In Microsoft 365 (Exchange Online) the DKIM process is pretty simple to implement. You need to create two CNAME records in your domain that point to records created by Microsoft and then turn on DKIM for the domain. The following example record is for contoso.com:

  • Type: CNAME
  • Name: selector1._domainkey
  • Value: selector1-contoso-com._domainkey.contoso.onmicrosoft.com

When an email that's signed using DKIM is received, it includes a digital signature. The digital signature refers to the selector that contains the key used to used validate the signature. The DNS example above is for selector1 in the contoso.com domain. The CNAME record directs recipients to selector1-contoso-com._domainkey.contoso.onmicrosoft.com to obtain the necessary key for validation.

Additional resources:


A DMARC record is a TXT record in DNS that tells recipients two main things about email from your domain:

  • How to handle email that fails validity checks.
  • Where to send reports about email that fails validity checks.

Email is validated when it passes either the SPF check or the DKIM check. This means that you can begin using DMARC when you have implemented SPF but don't have DKIM. This is important since some email systems don't support DKIM.

The p option in the record allows to you define what action should be taken on messages that fail SPF and DKIM. The potential values are:

  • none - Specifies that no action should be taken and messages that don't pass should be delivered. You can use this during initial setup when you're still validating your configuration.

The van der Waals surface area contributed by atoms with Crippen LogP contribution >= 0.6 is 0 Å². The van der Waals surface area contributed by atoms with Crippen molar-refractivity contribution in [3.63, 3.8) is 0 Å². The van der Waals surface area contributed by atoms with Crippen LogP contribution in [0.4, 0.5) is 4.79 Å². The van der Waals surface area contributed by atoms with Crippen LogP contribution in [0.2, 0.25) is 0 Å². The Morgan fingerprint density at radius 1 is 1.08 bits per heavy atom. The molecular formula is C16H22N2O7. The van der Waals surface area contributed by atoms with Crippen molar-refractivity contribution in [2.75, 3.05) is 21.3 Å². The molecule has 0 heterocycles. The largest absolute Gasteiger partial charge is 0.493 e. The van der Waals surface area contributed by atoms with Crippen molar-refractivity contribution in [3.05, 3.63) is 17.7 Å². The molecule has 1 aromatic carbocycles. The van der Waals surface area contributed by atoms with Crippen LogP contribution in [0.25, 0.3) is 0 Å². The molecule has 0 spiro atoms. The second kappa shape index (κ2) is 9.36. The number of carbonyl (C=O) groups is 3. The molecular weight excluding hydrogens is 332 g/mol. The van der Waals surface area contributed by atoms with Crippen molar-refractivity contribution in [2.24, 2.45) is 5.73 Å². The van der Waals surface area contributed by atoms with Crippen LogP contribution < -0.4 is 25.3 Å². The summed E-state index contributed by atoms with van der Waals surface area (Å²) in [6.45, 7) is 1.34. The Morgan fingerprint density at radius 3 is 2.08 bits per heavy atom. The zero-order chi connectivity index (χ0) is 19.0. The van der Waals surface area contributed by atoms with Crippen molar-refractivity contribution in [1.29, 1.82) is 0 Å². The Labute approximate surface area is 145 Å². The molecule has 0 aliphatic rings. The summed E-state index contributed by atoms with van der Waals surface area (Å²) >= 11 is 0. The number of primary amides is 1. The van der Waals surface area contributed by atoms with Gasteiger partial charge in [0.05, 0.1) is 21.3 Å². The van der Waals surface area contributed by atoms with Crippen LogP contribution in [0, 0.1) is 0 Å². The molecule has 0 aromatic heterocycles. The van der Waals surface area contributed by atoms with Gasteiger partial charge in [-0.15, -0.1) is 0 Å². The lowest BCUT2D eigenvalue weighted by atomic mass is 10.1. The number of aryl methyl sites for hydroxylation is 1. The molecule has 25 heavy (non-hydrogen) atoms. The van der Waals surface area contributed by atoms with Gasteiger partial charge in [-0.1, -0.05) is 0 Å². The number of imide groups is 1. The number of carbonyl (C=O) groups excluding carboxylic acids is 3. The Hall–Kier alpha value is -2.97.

• quarantine - Specifies that unvalidated messages should be send to quarantine or junk email. You can use this when you think your setup is configured correctly but still want more time to validate.
  • reject - Specifies that unvalidated messages should be discarded. You should use this option when you configuration is fully validated and you know that your SPF and DKIM are configured properly.

An important benefit of DMARC is the ability to define an email address for reporting messages that were not validated. A recipient email system that receives in invalid email sends a report to the email address. Then you can review the reports and identify any valid systems or applications sending email from your domain and fix the configuration. This email address is defined by the rua option.

For a busy email system, it's not realistic to review all of the DMARC reports manually. Instead, there are many services such as dmarcian (dmarcian.com) that will host a mailbox for you and process the DMARC reports into usable information.

Example DMARC record:

  • Type: TXT
  • Name: _dmarc
  • Value: v=DMARC1; p=reject; rua=mailto:dmarcreports@contoso.com;

 Description of record contents:

  • The DMARC record for a domain always has the name _dmarc.
  • A DMARC record always starts with v=DMARC1.
  • The p option defines the action for unvalidated messages.
  • The rua option defines the email address for reports.
  • The  semicolon (;) at the end is optional.

Additional resources:


Every organization should have SPF and DMARC in place. You can do this without having DKIM enabled because the SPF passing is sufficient. However, DKIM is an additional assurance of validity for email delivery and you should implement it where you can.

Be aware that receiving email systems can do whatever they want with inbound mail for spam filtering. So, it's possible that even if you have SPF, DKIM, and DMARC configured correctly, a message can be blocked, but it's much less likely.